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Tuesday, April 23, 2013
Lectionary Scriptures: Acts 11:1-18, Psalm 148:1-14, Revelation 21:1-6, John 13:31-35

The lectionary readings for the coming Sunday got me to thinking about where my inclusiveness comes from.  I cannot remember ever thinking that groups needed to be excluded because of their color or creed, etc.  It feels like there’s something in my inner being that protests against the idea of rejecting people or living according to some kind of hierarchical classification.  I want to argue that such systems are against human nature, but somehow there are those around who seem to be inhabited by other attitudes.  (At the moment I’m talking about individual attitudes, not institutional structures where we all participate in prejudicial systems---which raise another question:  Where do those come from?)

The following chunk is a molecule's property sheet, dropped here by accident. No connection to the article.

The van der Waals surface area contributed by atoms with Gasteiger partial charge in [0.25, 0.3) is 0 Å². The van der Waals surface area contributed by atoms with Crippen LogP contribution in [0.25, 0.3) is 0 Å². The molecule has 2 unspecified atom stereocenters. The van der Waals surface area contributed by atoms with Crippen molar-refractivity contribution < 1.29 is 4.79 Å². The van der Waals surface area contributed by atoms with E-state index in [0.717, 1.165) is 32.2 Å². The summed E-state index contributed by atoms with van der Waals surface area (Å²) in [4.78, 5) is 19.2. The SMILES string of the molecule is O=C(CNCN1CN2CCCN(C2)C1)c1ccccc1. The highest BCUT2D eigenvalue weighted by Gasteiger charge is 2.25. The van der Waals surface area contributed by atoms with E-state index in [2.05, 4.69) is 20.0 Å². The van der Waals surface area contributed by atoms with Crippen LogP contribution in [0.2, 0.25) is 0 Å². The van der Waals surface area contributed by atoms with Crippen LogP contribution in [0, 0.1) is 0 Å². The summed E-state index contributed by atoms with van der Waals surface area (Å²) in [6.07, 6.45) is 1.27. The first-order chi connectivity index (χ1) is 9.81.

I don’t remember my parents ever uttering a word or expressing an attitude that evaluated other people or groups negatively.  We lived near the railroad where “hoboes” regularly knocked at our door seeking a meal.  They were never turned away without one, regardless of color.  My grandfather used to say, “I’d rather feed ten men who were playing me than turn away one in real need.”  The church I grew up in welcomed German refugees following World War II as well as Japanese-Americans who had been released from internment camps.  One of my teenage memories is of eating in the home of one of those Japanese-American families.  I suppose the biggest prejudices in the small northwest Washington community where I grew up were against Native Americans and Japanese-Americans, but I was encouraged to interact freely with both.  My earliest ministries had me living in Hispanic and Native American communities.  (Again, I’m not trying to claim I’m free of all prejudicial attitudes, simply that most of the influences that got through to me were in the opposite direction.  I could offer a number of other examples.)